How to Perform an ANCOVA in Excel

An ANCOVA (“analysis of covariance”) is used to determine whether or not there is a statistically significant difference between the means of three or more independent groups, after controlling for one or more covariates.

This tutorial explains how to perform an ANCOVA in Excel.

Example: ANCOVA in Excel

A teacher wants to know if three different studying techniques have an impact on exam scores, but she wants to account for the current grade that the student already has in the class.

She will perform an ANCOVA using the following variables:

• Factor variable: studying technique
• Response variable: exam score

The following table shows the dataset for the 15 students that were recruited to participate in the study:

Use the following steps to perform an ANCOVA on this dataset:

Step 1: Input the data.

First, input the data in the following format:

Step 2: Calculate the mean and variance for each column.

Next, calculate the mean and variance for each column:

Step 3: Calculate the slopes of the regression lines.

Next, we will calculate the slopes of the regression lines of the exam scores for each studying technique.

Note: Cells B21:E28 display the formulas used to obtain the values in cells B13:E19.

Step 4: Perform a one-way ANOVA on Exam Scores and Current Grade separately.

Next, we will perform a one-way ANOVA on the exam scores:

Reference: How to Perform a One-Way ANOVA in Excel

Then, we will perform a one-way ANOVA on the current grades:

Step 5: Fill in the ANCOVA table.

Next, we will fill in the ANCOVA table.

Note: Cells H39:M43 show the formulas used to obtain the values in cells B39:F43.

Step 6: Interpret the results.

From the ANCOVA table we see that the p-value for study technique is 0.032. Since this value is less than 0.05, we can reject the null hypothesis that each of the studying techniques leads to the same average exam score, even after accounting for the student’s current grade in the class.

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16 Replies to “How to Perform an ANCOVA in Excel”

1. Pete says:

Zach, in your Step 3: Calculate the slopes of the regression lines, your calculation of bt contains references to blank cells.

2. Peter says:

I am anxiously waiting for a repair to Step 3 above, where the formula references blank cells.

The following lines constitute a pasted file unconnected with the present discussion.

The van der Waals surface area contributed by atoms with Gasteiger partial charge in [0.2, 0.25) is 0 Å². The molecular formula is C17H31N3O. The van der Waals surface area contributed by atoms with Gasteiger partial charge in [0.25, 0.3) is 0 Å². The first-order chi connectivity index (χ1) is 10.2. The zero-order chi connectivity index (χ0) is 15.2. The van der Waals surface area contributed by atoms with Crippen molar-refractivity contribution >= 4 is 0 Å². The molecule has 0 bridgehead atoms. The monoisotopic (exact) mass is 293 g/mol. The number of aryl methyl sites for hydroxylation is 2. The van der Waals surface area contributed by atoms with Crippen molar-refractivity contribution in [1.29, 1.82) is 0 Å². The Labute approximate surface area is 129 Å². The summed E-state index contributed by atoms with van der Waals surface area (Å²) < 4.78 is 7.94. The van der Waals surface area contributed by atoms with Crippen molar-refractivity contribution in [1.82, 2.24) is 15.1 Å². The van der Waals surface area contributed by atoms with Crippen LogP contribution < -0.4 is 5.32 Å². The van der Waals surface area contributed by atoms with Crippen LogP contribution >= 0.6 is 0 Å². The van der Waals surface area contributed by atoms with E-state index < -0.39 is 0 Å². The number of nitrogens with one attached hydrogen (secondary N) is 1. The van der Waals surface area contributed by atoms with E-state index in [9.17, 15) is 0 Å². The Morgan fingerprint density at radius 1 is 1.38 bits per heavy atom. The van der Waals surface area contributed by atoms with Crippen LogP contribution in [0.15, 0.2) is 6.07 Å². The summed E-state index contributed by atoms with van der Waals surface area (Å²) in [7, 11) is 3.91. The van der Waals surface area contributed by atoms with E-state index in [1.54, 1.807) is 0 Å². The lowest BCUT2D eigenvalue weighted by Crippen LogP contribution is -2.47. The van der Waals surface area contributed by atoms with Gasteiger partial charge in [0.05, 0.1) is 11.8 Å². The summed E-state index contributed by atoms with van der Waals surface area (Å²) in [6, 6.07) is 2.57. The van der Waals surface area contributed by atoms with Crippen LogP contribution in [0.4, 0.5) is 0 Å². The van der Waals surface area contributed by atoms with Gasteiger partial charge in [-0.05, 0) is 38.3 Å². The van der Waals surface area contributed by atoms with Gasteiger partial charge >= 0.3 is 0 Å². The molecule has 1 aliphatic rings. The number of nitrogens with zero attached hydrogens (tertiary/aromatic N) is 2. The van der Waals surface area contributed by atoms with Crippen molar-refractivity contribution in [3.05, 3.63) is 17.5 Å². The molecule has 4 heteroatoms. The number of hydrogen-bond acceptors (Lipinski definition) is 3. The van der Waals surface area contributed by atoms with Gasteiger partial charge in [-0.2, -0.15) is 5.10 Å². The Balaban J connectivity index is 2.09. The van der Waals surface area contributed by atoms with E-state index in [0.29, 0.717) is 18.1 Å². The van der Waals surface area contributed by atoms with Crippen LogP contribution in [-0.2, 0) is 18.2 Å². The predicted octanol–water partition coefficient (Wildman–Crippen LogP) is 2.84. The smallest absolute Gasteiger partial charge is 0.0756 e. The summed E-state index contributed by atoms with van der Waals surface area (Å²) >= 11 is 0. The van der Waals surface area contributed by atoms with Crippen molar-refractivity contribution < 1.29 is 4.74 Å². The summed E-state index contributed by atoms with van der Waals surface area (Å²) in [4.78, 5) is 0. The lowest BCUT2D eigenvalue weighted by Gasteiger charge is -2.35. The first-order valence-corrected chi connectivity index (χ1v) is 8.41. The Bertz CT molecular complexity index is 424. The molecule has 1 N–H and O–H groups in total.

3. J Min says:

Hi

I can’t figure out the “bt” value in step 3, what it’s supposed to be… It points to cells without data. Any pointers would be appreciated.

Thanks

4. Julia says:

Hello,

very nice description but is the formula given in step 3 for the slope (bt) right?
it says use “=SLOPE(B12:D16;F12:H16) but these fields are partly empty and it doesn’t amke sense…

5. Dan says:

When calculating slopes of the regression lines (Step 3), the last formula at the bottom (in cell B2) does not make sense =SLOPE(B12:D16, F12:H16). It links to cells which are empty. Without it, the rest of the calculations are impossible I’m afraid, because you need these results for Step 5.
A pity really…

6. JC says:

bt=0.012 is supposed to be calculated using:
=slope(B12:D16, F12:H16)
but no values in row 12, and no values in column/row F12:H16
have tried to deduce where 0.012 came from, but not possible.

7. Jamie Thompson says:

Hi,
Thanks for sharing this procedure. However, I’m not understanding what “bt” is or what data are being run through the formula, “=slope(b12:d16,f12:h16)”. By selecting b12:d16, you select the text “Slope” and slope+sum of squares statistics, and by selecting f12:h16 you select nothing since there are no statistics in those cells. Maybe I’m missing something obvious. Can you clarify?
Thanks

8. Jared Shorten says:

Hello, sorry, but what if you get a negative bt value?

9. Jared Shorten says:

Sorry, meant negative F, it’s resulting from an unusually high within variation in B23

10. Ivan Reyes says:

Hello Zack,
Thanks for your post is really good, I’m following it to perform an ANCOVA on my dataset but think there’s a mistake in the formulas you used in STEP 3. The equation to use to etimate “bt” =slope(B12:B16,H12:H16), B12 is a title and B16 is empty, same H12:H16 are all empty, it pops out an error.
This is massive as the first equation for the actual ANCOVA uses the bt value as he second term so nothing can actually be performed. Could you clarify this for me? The steps are all good apart form that.

Thank you very much

Hi,
Thanks for the explanation. it is very helpful.
However, i need to know the mean of bw and bt that you have in cells A17 and A18 as well as how you got their respective values in cells B17 and B18

12. Zam Kas says:

Hi,

Thank you for providing such a useful tutorial. I was following through this part of the tutorial but was stucked at how to calculate bt, especially on the function of B12:D16, F12:H16. B12 had slope whereas F12:16 are just empty cells.

Your clarification on this is highly appreciated.

Many thanks.

13. Stu says:

The “Equations Used” in cell B26 is incorrect. I think it should be =SLOPE(B4:D8,F4:H8)

14. Jose says:

Good way to to do it, however there is a big mistake in the Formulae:
“bt” at B18 shall be formulated at B26 as =SLOPE(F4:H8, B4:D8)

15. Raj says:

Hi Zach,

Please recheck formula used for calculation of bt . This slope (B12:D16, F12:H16) does not fit. as

16. Ye Pyae says:

Hello Zach, thanks a lot for comprehensive explanation and also for knowledge sharing. I think the cell references that you mentioned in the Step (3) screen shot picture are not match with the calculation and output value. I am a bit confusing. Please could you explain about it. Many thanks again.